A Polish market in the days before Christmas, when everyone is buying provisions for that day of family and feasting, is one of the busiest of the year. It was twice as accommodating that General Manager Ed Mepham of Troy’s Polish Market ( 2938 E Maple Road , 248/577-5334) and owner Marek Kolynicz to allow the Visionalist crew in to film a ‘typical’ Christmas week shopping marathon. Expecting more than 30,000 customers during the season, the market is one of four that Kolynics owns. A second is on 22 Mile and Hayes, a third at Sibley and Fourth in Wyandotte and another in Hamtramck. As locations, these markets are able to cover the major Polish communities in metro Detroit, although as Ed Mepham points out, “We have customers from as far away as Cleveland.”
One of the reasons for this, claims Mepham, is that despite the fact that it is a very serious ethnic market, it has been made completely user friendly for those of us not versed in the Polish language. All products have English translations, for example. Says Mepham, who came to Polish Market seven years ago with an impressive resume of supermarket experience, “Most non-Poles that come in here are at first in awe of the variety of products, but quickly feel comfortable. There is no ‘intimidation factor’ like in some ethnic markets. Heck, if there was, I’d be in trouble. I’m French/English!”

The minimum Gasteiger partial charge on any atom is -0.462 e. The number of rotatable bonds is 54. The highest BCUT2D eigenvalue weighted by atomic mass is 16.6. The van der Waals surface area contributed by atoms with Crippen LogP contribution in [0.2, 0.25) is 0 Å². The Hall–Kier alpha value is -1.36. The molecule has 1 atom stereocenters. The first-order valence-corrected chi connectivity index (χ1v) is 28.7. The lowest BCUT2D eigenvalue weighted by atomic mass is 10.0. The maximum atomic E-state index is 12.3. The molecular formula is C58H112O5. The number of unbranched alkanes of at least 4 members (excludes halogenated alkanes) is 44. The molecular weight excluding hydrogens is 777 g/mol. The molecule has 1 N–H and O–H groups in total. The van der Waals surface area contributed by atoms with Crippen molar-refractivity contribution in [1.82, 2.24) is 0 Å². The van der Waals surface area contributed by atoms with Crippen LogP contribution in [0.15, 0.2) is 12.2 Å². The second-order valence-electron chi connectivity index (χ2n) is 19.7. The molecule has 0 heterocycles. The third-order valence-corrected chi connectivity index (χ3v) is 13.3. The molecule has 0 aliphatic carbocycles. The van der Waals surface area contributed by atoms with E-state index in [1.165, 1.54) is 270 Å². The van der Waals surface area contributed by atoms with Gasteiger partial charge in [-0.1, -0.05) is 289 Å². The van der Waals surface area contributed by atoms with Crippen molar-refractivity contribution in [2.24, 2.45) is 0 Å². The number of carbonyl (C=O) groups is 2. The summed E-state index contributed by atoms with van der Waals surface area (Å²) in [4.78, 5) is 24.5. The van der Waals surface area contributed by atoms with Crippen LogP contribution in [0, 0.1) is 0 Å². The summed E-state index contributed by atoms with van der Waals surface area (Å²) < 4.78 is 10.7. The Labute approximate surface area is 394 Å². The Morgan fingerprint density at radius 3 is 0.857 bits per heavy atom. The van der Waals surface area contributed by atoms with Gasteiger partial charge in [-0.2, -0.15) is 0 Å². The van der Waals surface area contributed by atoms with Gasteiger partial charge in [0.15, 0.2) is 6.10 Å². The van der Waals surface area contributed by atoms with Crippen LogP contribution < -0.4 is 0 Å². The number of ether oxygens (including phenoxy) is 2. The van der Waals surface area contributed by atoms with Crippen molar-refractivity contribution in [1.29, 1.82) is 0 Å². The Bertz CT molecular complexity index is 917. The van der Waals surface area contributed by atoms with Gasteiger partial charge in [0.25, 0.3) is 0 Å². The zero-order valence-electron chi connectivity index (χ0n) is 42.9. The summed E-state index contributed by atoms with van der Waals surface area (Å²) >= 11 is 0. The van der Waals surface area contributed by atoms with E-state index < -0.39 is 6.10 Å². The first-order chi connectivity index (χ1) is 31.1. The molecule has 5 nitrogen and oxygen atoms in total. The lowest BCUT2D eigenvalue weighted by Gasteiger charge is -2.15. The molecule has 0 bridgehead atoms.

True enough, the market proved very easy to navigate, and Polish specialties that all of us recognize instantly, kielbasa, sauerkraut, smoked hunter’s sausages, pierogi and stuffed cabbages are clearly labeled and a snap to locate. Other more exotic items, like fresh carp and endless aisles of Polish sweets, make a trip as fascinating as a trip to a museum. It’s not all Polish specialty items, either. Mepham points out that Slavic, German and Bulgarian foodstuffs are well represented.
Still, owner Marek Kolynicz indicates that nearly seventy percent of his customers are of Polish decent, and the profusion of Polish spoken through the aisles makes this clear. A strong, mostly Polish staff adds a comfort factor to those immigrants who don’t speak much English. Butcher Mark Niekra, for example, from the town of Modliborzyce, is always ready with a broad smile and tips for purchasing the dizzying array of Polish counter meats. It’s clearly a close-knit, family type atmosphere at the Polish Market—despite the volume of customers packing the aisles, there was clear comradery among the workforce; nothing but pleasantries and quick service.
After the shoot, the Visionalist crew went on their own shopping mission, and trust us, many surprising and spectacular Polish delicacies showed up on our Christmas tables.